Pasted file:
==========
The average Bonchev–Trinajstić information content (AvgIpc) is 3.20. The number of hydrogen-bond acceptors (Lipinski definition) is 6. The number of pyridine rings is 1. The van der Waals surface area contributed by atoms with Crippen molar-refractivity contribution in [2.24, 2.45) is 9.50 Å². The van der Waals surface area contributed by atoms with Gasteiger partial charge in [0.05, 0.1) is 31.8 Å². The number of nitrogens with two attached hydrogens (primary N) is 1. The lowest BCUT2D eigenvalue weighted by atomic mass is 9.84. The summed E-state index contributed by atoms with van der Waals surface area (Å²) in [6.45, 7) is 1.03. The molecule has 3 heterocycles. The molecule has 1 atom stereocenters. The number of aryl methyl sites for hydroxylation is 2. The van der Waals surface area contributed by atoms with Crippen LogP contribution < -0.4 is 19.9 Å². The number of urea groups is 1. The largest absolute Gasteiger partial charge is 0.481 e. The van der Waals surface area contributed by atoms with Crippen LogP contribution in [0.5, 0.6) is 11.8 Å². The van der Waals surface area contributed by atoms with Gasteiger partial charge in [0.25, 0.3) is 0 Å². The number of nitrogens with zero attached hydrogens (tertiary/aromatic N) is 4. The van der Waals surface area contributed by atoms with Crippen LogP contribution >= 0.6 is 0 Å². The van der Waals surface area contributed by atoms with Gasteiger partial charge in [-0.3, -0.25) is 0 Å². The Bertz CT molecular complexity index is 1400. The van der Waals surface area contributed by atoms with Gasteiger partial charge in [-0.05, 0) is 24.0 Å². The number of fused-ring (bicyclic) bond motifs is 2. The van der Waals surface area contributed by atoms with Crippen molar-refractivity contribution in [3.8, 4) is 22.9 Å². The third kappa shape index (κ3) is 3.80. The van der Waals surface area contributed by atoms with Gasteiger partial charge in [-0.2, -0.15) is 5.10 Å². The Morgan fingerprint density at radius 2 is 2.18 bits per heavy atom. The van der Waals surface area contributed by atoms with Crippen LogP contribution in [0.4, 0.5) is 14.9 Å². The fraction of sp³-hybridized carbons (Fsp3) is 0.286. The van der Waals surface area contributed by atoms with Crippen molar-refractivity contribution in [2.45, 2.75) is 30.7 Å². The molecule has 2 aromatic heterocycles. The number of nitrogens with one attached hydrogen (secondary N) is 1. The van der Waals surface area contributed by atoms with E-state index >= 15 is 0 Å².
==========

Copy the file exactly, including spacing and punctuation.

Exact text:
The average Bonchev–Trinajstić information content (AvgIpc) is 3.20. The number of hydrogen-bond acceptors (Lipinski definition) is 6. The number of pyridine rings is 1. The van der Waals surface area contributed by atoms with Crippen molar-refractivity contribution in [2.24, 2.45) is 9.50 Å². The van der Waals surface area contributed by atoms with Gasteiger partial charge in [0.05, 0.1) is 31.8 Å². The number of nitrogens with two attached hydrogens (primary N) is 1. The lowest BCUT2D eigenvalue weighted by atomic mass is 9.84. The summed E-state index contributed by atoms with van der Waals surface area (Å²) in [6.45, 7) is 1.03. The molecule has 3 heterocycles. The molecule has 1 atom stereocenters. The number of aryl methyl sites for hydroxylation is 2. The van der Waals surface area contributed by atoms with Crippen LogP contribution < -0.4 is 19.9 Å². The number of urea groups is 1. The largest absolute Gasteiger partial charge is 0.481 e. The van der Waals surface area contributed by atoms with Crippen LogP contribution in [0.5, 0.6) is 11.8 Å². The van der Waals surface area contributed by atoms with Gasteiger partial charge in [0.25, 0.3) is 0 Å². The number of nitrogens with zero attached hydrogens (tertiary/aromatic N) is 4. The van der Waals surface area contributed by atoms with Crippen LogP contribution >= 0.6 is 0 Å². The van der Waals surface area contributed by atoms with Gasteiger partial charge in [-0.3, -0.25) is 0 Å². The Bertz CT molecular complexity index is 1400. The van der Waals surface area contributed by atoms with Gasteiger partial charge in [-0.05, 0) is 24.0 Å². The number of fused-ring (bicyclic) bond motifs is 2. The van der Waals surface area contributed by atoms with Crippen molar-refractivity contribution in [3.8, 4) is 22.9 Å². The third kappa shape index (κ3) is 3.80. The van der Waals surface area contributed by atoms with Gasteiger partial charge in [-0.2, -0.15) is 5.10 Å². The Morgan fingerprint density at radius 2 is 2.18 bits per heavy atom. The van der Waals surface area contributed by atoms with Crippen LogP contribution in [0.4, 0.5) is 14.9 Å². The fraction of sp³-hybridized carbons (Fsp3) is 0.286. The van der Waals surface area contributed by atoms with Crippen molar-refractivity contribution in [2.45, 2.75) is 30.7 Å². The molecule has 2 aromatic heterocycles. The number of nitrogens with one attached hydrogen (secondary N) is 1. The van der Waals surface area contributed by atoms with E-state index >= 15 is 0 Å².